In Gorgoroth we had a lot of chaotic ideas. It all depended on what was practically doable. During the final years we were able to do much more of what we wanted. At the concert in Cracow, for example, we were able to outline a consistent use of symbols. Most of the symbols we’d used earlier, on a smaller scale, but we hadn’t gotten around to assembling the models on the crosses. In addition to the sheep’s heads on poles, it was beautiful—aesthetically brilliant.
Do you think the black-metal scene as a whole has bad style?
Most have poor style.
There’s too little seriousness. Those I see with the most heart are those who actually don’t bother releasing their stuff. Too many cling to a distinct style. It becomes a hang-up. Like a train from Bergen to Oslo they’re forcing themselves to keep on a track, instead of exploring new terrain. As people grow older it becomes harder to unlearn old habits.
Why did you choose to leave black metal behind?
Gorgoroth had to die. I had to crush it. I had nothing more to offer. You’re onstage, not moving, just regurgitating the same thing again and again. The growth had ended. The way I work demands isolation. When things become business, with large amounts of interviews and attention, there’s no time for content. It destroyed the art. It also makes people take advantage of their positions. I can’t work under those conditions.
How do people take advantage of their positions?
By exploiting the fact that people worship you. You can have everything. It’s easy to lose oneself when you’re in a position of power, so I had to plot a devious plan to break up Gorgoroth. I could have just stopped, but I was facing a dilemma: Gorgoroth was mine. It was my stance, my face. I loved it, but still it couldn’t go on. You can’t lay down your sword and leave it to imitators. I had to be a backstabber. It’s not a nice way to be, but it was a necessary thing to do.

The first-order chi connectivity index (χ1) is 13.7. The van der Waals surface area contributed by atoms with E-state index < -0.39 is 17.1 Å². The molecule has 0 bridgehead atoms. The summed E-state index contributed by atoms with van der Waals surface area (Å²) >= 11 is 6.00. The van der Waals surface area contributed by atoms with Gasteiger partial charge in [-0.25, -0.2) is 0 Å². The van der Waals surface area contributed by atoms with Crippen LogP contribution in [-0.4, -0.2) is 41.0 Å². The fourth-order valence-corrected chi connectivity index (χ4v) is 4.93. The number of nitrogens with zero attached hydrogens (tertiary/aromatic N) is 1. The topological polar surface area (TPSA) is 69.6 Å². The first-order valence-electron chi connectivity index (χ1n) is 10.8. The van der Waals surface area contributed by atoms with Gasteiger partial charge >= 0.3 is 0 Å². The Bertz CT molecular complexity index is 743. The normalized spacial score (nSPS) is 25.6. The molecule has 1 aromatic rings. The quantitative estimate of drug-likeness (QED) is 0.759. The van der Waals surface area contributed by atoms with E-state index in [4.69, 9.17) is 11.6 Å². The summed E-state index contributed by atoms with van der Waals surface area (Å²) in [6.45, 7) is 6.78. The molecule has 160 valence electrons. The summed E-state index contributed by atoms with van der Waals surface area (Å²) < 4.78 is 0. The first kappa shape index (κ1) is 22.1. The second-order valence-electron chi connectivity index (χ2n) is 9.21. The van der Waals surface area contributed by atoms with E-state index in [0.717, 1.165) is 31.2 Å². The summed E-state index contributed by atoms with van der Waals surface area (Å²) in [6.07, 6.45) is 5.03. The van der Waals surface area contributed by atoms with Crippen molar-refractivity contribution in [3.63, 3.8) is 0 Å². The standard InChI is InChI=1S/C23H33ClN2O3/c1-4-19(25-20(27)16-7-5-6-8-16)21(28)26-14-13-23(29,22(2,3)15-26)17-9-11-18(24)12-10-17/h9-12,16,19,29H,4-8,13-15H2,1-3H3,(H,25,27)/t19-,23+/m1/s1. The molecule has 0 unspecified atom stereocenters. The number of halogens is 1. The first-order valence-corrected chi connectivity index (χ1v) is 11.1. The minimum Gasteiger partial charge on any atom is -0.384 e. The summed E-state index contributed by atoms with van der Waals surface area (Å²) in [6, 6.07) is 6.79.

How do you relate to your position as the face of black metal?
I’ve never related to it whatsoever. I’m me.
The tabloid headlines have never affected you?
Why should they? The world does as it wants. I’m not responsible for what every stupid person believes.
Do you still condone church arson?
Yes, of course. [pours us both more wine]
We’ve heard that the Norwegian state liquor monopoly is the only monopoly you’re supportive of.
It makes sure that not only CEOs of low-priced supermarkets get to dictate what’s on the shelves. That would have made for a poor selection. It’s nice to have a buffer zone of sorts, for quality. When you pass a certain price, wine is actually cheaper in Norway than in France. I know people who buy wine here and bring it back with them.
What are you drinking these days?
Natural wine. Wine that ferments itself—without added yeast, sulfites, or sulfur. Living wine. They smell of one thing—rarely pleasant, more like a barn—and taste of another. They are as moody as I am. Schizophrenic wines. There are days when you’re unable to drink them at all. They can be a bit funky, if you can even say that about wine.
How about music? What are you listening to?
Would you like to listen to something now?
Play some Klaus Nomi—let’s make this a tribute to Dan. Amazing voice. Klaus sang backing vocals for Bowie before his own career took off. [we look up videos on YouTube] This song is from 1982, the year before he died.
We have some questions Dan sent us.
I always answer any question.
What kind of being are you?
That’s a question that really occupies Dan, because I don’t think he understands my being. I don’t think anyone does. If I had to dig to the very core of my person, and put it in Norse, I would say that I see myself the most as a rimturs.
The element out of which everything springs. The forces of nature; a creature of perpetual unrest. That’s where my antistatism comes from, my aversion toward the very concept of having power over others, of forcing people into a system. It’s the most perverted thing I can think of.